BIOL6048 Wildlife Conservation: principles and disciplines
Students will recognise and demonstrate an understanding of conservation issues along a spectrum ranging from individual animals, through to populations (including conservation genetics), reintroductions, habitat restoration and anthropogenic sources of conflict. Based on case studies of ongoing conservation work this module highlights a solution-conscious approach to the challenges faced by the modern conservationist.
Aims and Objectives
• Expand and enhance knowledge of the underlying conceptual and theoretical framework required by conservation biologists • Understand the value and limitations of applying biological principles and disciplines to real-world conservation
Knowledge and Understanding
Having successfully completed this module, you will be able to demonstrate knowledge and understanding of:
- Understand the context for, and challenges associated with, wildlife conservation in the 21st Century
- Appreciate the value of an evidence-based approach to wildlife conservation
- Determine and evaluate conservation project aims, approaches and outcomes
Transferable and Generic Skills
Having successfully completed this module you will be able to:
- Formulate novel arguments and develop a well informed and confident position
- Construct incisive questions about ongoing and developing projects
- Manage your time and multiple literature resources to build a strong knowledge base
- Apply a ‘Solution-conscious’ approach to planning conservation projects
- Prepared to immerse yourself in current knowledge and stay up to date
- Engage with others open-mindedly about emotive conservation issues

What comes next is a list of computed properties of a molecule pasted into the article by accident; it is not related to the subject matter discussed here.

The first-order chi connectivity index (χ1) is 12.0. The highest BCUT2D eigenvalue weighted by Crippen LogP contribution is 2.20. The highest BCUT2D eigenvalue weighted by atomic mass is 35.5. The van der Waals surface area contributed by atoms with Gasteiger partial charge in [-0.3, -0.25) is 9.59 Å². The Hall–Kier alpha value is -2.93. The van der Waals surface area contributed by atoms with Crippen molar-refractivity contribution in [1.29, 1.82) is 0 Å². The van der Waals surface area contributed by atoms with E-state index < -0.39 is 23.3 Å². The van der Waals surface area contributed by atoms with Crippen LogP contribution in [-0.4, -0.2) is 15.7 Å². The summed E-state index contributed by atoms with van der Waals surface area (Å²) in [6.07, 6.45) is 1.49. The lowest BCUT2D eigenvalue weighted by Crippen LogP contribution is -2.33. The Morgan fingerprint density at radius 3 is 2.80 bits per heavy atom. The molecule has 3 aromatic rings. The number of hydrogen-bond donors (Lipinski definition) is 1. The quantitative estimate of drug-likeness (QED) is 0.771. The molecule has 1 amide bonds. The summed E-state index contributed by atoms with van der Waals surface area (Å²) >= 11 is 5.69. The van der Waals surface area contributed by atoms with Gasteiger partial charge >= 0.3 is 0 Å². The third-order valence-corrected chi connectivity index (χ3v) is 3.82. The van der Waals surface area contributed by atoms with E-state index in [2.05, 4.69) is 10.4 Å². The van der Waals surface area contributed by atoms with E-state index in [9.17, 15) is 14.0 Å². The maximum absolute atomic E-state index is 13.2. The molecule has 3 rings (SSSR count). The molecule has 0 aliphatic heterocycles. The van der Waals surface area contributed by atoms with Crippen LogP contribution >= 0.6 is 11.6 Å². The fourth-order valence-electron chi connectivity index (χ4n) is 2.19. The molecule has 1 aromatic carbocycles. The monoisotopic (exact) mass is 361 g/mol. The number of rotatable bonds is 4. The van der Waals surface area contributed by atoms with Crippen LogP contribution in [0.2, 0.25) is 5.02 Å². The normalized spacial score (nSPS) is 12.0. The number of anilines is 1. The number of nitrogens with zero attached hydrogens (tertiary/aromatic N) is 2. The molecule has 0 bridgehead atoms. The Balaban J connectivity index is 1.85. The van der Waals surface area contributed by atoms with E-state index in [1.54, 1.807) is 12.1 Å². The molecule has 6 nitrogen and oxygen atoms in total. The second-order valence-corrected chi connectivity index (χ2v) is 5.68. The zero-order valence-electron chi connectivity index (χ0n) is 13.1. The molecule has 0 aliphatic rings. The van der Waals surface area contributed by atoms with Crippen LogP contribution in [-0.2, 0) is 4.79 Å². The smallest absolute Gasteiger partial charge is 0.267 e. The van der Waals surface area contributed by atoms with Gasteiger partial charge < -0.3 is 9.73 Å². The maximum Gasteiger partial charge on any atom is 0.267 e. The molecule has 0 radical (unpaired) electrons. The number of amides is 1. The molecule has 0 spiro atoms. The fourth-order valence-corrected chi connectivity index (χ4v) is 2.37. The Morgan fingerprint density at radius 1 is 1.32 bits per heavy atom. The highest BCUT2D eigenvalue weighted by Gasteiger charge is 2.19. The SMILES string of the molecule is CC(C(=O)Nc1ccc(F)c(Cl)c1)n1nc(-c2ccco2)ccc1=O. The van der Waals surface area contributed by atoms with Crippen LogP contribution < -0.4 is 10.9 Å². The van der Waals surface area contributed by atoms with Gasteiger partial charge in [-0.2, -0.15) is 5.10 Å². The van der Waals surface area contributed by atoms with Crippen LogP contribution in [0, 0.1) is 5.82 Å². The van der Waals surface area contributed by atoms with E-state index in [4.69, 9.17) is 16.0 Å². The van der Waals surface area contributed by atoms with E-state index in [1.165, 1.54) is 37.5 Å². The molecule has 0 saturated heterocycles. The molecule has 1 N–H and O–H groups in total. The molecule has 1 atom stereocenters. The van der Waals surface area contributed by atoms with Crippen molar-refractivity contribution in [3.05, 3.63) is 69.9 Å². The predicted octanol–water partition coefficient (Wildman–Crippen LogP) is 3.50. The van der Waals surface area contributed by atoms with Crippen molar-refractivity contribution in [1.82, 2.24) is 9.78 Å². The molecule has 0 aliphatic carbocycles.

Students will learn about the scope of wildlife conservation as practised by Marwell Wildlife. The module reflects the specific specialisms within the team of conservation biologists ranging from: individual animal behaviour and welfare; breeding programme management; genetic management of small and closed populations; adaptation to human-dominated landscapes; reintroduction and post release monitoring; habitat restoration and ecology of threatened species; and the role of human communities in modern conservation. The focus throughout is on understanding the biological principles and disciplines that sit behind conservation work, with an emphasis on their translation into real-world projects.
This module showcases the research expertise of Marwell Wildlife’s conservation biologists, providing students with appropriate knowledge and a forum for its critical evaluation. In addition, students will gain an invaluable insight into the difficulties faced by the modern conservationist, fostering a ‘solution-conscious’ approach to wildlife conservation. This module is classroom based where the learning needs of students will be considered on an individual basis.
Learning and Teaching
Teaching and learning methods
Study time allocation [Contact time includes: Lectures, seminars, tutorials, project supervision, demonstration, practicals/workshops/fieldwork/external visits/work based learning] Formal Lectures will provide knowledge of wildlife conservation, from the individual to the ecosystem level as well as a theoretical and conceptual framework in which to place the knowledge. Seminars will allow evaluation and discussion of the topics, within the theoretical and conceptual framework. Students will be required to undertake independent study in order to engage in discussion.
|Total study time||200|
Resources & Reading list
Hoglund, J. Evolutionary conservation genetics.
MacDonald, D. & Service, K. Key topics in conservation biology.
Kleiman, D. et al. Wild mammals in captivity: principles and techniques.
Ausden, M. Habitat management for conservation.
Frankham, R. et al. Introduction to conservation genetics.
Sodhi, N.S. (ed). Conservation biology for all.
|Written exam (2 hours)||75%|
|Written exam (2 hours)||75%|